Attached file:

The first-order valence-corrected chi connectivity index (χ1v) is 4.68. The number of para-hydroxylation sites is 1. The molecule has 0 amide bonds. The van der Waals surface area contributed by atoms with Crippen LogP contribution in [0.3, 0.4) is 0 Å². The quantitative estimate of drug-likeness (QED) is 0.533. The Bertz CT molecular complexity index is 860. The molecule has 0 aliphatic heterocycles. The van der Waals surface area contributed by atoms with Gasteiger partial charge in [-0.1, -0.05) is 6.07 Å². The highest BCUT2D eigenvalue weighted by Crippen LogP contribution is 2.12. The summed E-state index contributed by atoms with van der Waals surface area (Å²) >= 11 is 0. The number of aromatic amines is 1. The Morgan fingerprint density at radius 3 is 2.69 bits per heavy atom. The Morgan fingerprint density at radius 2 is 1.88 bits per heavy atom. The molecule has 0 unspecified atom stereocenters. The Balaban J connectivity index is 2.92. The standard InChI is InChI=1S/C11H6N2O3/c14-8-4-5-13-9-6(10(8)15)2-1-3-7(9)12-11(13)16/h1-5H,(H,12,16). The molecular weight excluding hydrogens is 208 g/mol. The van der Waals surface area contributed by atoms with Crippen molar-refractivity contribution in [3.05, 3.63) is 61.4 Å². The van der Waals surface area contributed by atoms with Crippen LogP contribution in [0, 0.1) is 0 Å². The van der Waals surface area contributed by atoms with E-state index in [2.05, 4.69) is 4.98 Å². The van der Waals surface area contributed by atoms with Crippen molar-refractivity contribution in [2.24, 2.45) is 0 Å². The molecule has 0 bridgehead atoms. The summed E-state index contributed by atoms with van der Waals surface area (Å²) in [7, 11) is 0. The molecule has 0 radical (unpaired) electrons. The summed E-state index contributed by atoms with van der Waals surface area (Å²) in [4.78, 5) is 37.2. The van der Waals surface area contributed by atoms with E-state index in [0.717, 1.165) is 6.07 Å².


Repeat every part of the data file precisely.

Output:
The first-order valence-corrected chi connectivity index (χ1v) is 4.68. The number of para-hydroxylation sites is 1. The molecule has 0 amide bonds. The van der Waals surface area contributed by atoms with Crippen LogP contribution in [0.3, 0.4) is 0 Å². The quantitative estimate of drug-likeness (QED) is 0.533. The Bertz CT molecular complexity index is 860. The molecule has 0 aliphatic heterocycles. The van der Waals surface area contributed by atoms with Gasteiger partial charge in [-0.1, -0.05) is 6.07 Å². The highest BCUT2D eigenvalue weighted by Crippen LogP contribution is 2.12. The summed E-state index contributed by atoms with van der Waals surface area (Å²) >= 11 is 0. The number of aromatic amines is 1. The Morgan fingerprint density at radius 3 is 2.69 bits per heavy atom. The Morgan fingerprint density at radius 2 is 1.88 bits per heavy atom. The molecule has 0 unspecified atom stereocenters. The Balaban J connectivity index is 2.92. The standard InChI is InChI=1S/C11H6N2O3/c14-8-4-5-13-9-6(10(8)15)2-1-3-7(9)12-11(13)16/h1-5H,(H,12,16). The molecular weight excluding hydrogens is 208 g/mol. The van der Waals surface area contributed by atoms with Crippen molar-refractivity contribution in [3.05, 3.63) is 61.4 Å². The van der Waals surface area contributed by atoms with Crippen LogP contribution in [0, 0.1) is 0 Å². The van der Waals surface area contributed by atoms with E-state index in [2.05, 4.69) is 4.98 Å². The van der Waals surface area contributed by atoms with Crippen molar-refractivity contribution in [2.24, 2.45) is 0 Å². The molecule has 0 bridgehead atoms. The summed E-state index contributed by atoms with van der Waals surface area (Å²) in [7, 11) is 0. The molecule has 0 radical (unpaired) electrons. The summed E-state index contributed by atoms with van der Waals surface area (Å²) in [4.78, 5) is 37.2. The van der Waals surface area contributed by atoms with E-state index in [0.717, 1.165) is 6.07 Å².